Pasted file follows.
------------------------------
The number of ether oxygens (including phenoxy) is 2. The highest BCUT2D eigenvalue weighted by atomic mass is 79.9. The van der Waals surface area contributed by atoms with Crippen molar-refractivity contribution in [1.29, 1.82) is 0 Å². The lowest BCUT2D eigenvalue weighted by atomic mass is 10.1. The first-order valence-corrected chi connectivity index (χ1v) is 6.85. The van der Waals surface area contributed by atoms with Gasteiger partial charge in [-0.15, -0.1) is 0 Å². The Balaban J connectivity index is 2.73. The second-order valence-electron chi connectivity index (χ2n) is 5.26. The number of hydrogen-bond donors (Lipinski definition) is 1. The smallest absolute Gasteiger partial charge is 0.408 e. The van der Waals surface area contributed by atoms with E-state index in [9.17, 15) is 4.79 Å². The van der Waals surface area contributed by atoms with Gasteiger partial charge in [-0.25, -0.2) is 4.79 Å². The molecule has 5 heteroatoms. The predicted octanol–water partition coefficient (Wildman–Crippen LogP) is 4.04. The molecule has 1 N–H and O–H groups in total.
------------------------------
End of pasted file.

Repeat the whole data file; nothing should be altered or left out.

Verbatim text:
The number of ether oxygens (including phenoxy) is 2. The highest BCUT2D eigenvalue weighted by atomic mass is 79.9. The van der Waals surface area contributed by atoms with Crippen molar-refractivity contribution in [1.29, 1.82) is 0 Å². The lowest BCUT2D eigenvalue weighted by atomic mass is 10.1. The first-order valence-corrected chi connectivity index (χ1v) is 6.85. The van der Waals surface area contributed by atoms with Gasteiger partial charge in [-0.15, -0.1) is 0 Å². The Balaban J connectivity index is 2.73. The second-order valence-electron chi connectivity index (χ2n) is 5.26. The number of hydrogen-bond donors (Lipinski definition) is 1. The smallest absolute Gasteiger partial charge is 0.408 e. The van der Waals surface area contributed by atoms with E-state index in [9.17, 15) is 4.79 Å². The van der Waals surface area contributed by atoms with Gasteiger partial charge in [-0.25, -0.2) is 4.79 Å². The molecule has 5 heteroatoms. The predicted octanol–water partition coefficient (Wildman–Crippen LogP) is 4.04. The molecule has 1 N–H and O–H groups in total.